At Intenseye, we follow trends & hype technologies, and apply best practices while using it. We run hundreds of microservices on Kubernetes written with Scala, Go, Python etc. and most of them use gRPC.
gRPC is a modern open source high performance remote procedure call (RPC) framework which uses HTTP/2 for transport. HTTP/2 supports making multiple requests over a single TCP connection to reduce the number of round trips. This is where the problem emerges; load balance. Once the connection is established, all requests will get pinned to a single destination pod. Thus, we won't have balanced load. We need a L7 aware load balancer, instead of L4. You can read the details of problem from here later on.
We were seeking a solution for one other problem; secure transport between microservices. We have tens of components with running hundreds of microservices in total. Configuring TLS between all of them one by one was intimidating and would have been time consuming.
We also needed a monitoring system and traffic metrics from all of these components and microservices. We would like to observe success/failure rates, RPS of pods, who talks with who in which frequency etc.
There was a single solution for these 3 problems we have: Service Mesh
What is a Service Mesh?
A service mesh is a tool for adding observability, security, and reliability features to applications by inserting these features at the platform layer rather than the application layer. (source)
The service mesh is typically implemented as a scalable set of network proxies deployed alongside application code; a pattern called a sidecar. These proxies handle the communication between the microservices and allow to control traffic and gain insights throughout the system. Service Mesh offers great features, such as traffic metrics, circuit braking, mTLS, traffic split, retry & timeout, A/B routing etc.
We started digging the details of service meshes and evaluated the features that are important to us, how can we benefit from them etc. As service meshes impact the latency and resource consumption, these disadvantages have to be measured too. Since we had 500+ of pods, the resource cost would be 500 x sidecar. Plus, we were racing against time so the latency should have been minimal.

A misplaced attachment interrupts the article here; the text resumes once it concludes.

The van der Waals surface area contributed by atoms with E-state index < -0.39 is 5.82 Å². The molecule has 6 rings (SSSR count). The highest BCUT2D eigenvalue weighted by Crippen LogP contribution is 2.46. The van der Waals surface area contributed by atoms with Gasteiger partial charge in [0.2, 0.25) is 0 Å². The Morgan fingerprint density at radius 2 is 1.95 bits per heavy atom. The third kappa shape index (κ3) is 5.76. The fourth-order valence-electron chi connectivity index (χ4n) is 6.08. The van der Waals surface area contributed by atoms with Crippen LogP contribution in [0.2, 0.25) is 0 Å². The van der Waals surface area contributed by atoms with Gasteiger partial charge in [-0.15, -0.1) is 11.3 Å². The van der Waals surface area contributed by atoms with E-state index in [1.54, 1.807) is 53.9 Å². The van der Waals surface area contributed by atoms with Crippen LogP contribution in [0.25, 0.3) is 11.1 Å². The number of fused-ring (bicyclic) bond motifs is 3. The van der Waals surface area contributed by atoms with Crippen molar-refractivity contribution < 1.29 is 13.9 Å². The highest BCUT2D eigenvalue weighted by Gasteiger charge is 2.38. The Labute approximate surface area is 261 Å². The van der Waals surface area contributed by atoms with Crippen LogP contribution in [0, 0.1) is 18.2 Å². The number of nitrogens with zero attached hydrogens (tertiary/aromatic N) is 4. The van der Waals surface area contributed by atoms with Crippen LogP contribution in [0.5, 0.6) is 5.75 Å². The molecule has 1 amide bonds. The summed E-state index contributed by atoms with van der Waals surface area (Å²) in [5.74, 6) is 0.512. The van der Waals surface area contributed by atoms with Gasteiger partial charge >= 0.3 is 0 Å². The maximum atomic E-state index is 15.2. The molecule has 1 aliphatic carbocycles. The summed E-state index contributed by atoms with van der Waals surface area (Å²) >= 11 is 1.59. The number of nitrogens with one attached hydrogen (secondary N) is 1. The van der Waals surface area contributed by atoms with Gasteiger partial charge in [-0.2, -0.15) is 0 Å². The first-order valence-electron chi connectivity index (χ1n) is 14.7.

After some research and PoC, we decided to use Linkerd2 between Istio, Consul and Linkerd2. I must say, servicemesh.es helped us a lot to gain knowledge about service mesh and to compare the features between them.
We chose Linkerd2 because of 3 reasons compared to Istio and Consul, asides from the features we are seeking. (L7 LB, mTLS, traffic metrics etc.):
- Lightweight (low CPU & memory consumption)
- Low latency
- Latency aware LB
Istio had great deal of nice features (thanks to Envoy proxy), but we did not need all of them. Also it's sidecar proxy CPU & memory consumption was high compared to Linkerd2. Consul was using same sidecar proxy, so we eliminated it as well. Here is the detailed explanation why Linkerd2 is using it's own proxy instead of Envoy. Plus, Linkerd2 was so easy to use. Istio documentation was so overwhelming.
Linkerd rhymes with “Cardi B”.
The “d” is pronounced separately, as in “Linker-DEE”. (source)
Problem #1: gRPC Load Balance
As you can see in the graph, some pods were like scapegoat and some were like sloth. After mesh, everything was fine.
Problem #2: mTLS
Thanks to mTLS feature of Linkerd2, we secured internal communication between microservices just like a finger snap as Thanos did. Linkerd2 automatically rotates certificates every 24 hours. Also you can use cert-manager to rotate the issuer certificate and private key.
Problem #3: Traffic Monitoring
Linkerd2 is bundled with Prometheus and Grafana, yet you can bring your own instance and configure it via official documentation. We followed the documentation and started to use our existing instances. Now we have great metrics from each meshed pod and we have better observability over the cluster.
Thanks to Linkerd2, we solved our problems and now living happy ever after. The documentation was very clear, getting started page was so easy to follow (+ they had demo application.) Of course, not everything was bright and shine. We faced few issues while meshing pods or after mesh but we solved them as well. Even we opened an issue on GitHub and got help.
So this post is the first part of our service mesh journey which is about "What is Service Mesh and why we chose Linkerd2?" In second part, we will be talking about the problems we faced and how we solved them.